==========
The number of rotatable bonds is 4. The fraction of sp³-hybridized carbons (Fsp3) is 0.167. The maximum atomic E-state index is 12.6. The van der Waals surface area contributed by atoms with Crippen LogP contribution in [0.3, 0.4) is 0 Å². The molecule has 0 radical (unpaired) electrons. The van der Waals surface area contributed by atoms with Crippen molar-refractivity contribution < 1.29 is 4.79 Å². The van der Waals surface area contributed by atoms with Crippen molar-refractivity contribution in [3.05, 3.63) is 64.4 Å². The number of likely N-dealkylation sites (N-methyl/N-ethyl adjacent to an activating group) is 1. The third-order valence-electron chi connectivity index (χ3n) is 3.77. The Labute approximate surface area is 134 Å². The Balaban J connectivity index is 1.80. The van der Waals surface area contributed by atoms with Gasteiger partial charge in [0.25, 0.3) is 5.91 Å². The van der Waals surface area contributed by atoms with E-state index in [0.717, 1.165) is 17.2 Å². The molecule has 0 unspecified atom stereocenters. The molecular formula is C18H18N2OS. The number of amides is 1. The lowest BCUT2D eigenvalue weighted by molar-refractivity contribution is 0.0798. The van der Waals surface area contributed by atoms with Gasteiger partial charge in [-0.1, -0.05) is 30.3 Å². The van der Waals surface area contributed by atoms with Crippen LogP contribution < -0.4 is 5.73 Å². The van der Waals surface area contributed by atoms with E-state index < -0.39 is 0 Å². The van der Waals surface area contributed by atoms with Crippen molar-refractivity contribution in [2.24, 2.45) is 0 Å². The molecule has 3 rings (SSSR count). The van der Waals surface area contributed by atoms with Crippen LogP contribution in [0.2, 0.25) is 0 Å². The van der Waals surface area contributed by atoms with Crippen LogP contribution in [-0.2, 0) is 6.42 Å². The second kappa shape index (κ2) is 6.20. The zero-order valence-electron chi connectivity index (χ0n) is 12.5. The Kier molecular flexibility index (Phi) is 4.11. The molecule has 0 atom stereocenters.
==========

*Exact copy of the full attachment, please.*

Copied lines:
The number of rotatable bonds is 4. The fraction of sp³-hybridized carbons (Fsp3) is 0.167. The maximum atomic E-state index is 12.6. The van der Waals surface area contributed by atoms with Crippen LogP contribution in [0.3, 0.4) is 0 Å². The molecule has 0 radical (unpaired) electrons. The van der Waals surface area contributed by atoms with Crippen molar-refractivity contribution < 1.29 is 4.79 Å². The van der Waals surface area contributed by atoms with Crippen molar-refractivity contribution in [3.05, 3.63) is 64.4 Å². The number of likely N-dealkylation sites (N-methyl/N-ethyl adjacent to an activating group) is 1. The third-order valence-electron chi connectivity index (χ3n) is 3.77. The Labute approximate surface area is 134 Å². The Balaban J connectivity index is 1.80. The van der Waals surface area contributed by atoms with Gasteiger partial charge in [0.25, 0.3) is 5.91 Å². The van der Waals surface area contributed by atoms with E-state index in [0.717, 1.165) is 17.2 Å². The molecule has 0 unspecified atom stereocenters. The molecular formula is C18H18N2OS. The number of amides is 1. The lowest BCUT2D eigenvalue weighted by molar-refractivity contribution is 0.0798. The van der Waals surface area contributed by atoms with Gasteiger partial charge in [-0.1, -0.05) is 30.3 Å². The van der Waals surface area contributed by atoms with Crippen LogP contribution < -0.4 is 5.73 Å². The van der Waals surface area contributed by atoms with E-state index < -0.39 is 0 Å². The van der Waals surface area contributed by atoms with Crippen molar-refractivity contribution in [2.24, 2.45) is 0 Å². The molecule has 3 rings (SSSR count). The van der Waals surface area contributed by atoms with Crippen LogP contribution in [0.2, 0.25) is 0 Å². The van der Waals surface area contributed by atoms with Crippen LogP contribution in [-0.2, 0) is 6.42 Å². The second kappa shape index (κ2) is 6.20. The zero-order valence-electron chi connectivity index (χ0n) is 12.5. The Kier molecular flexibility index (Phi) is 4.11. The molecule has 0 atom stereocenters.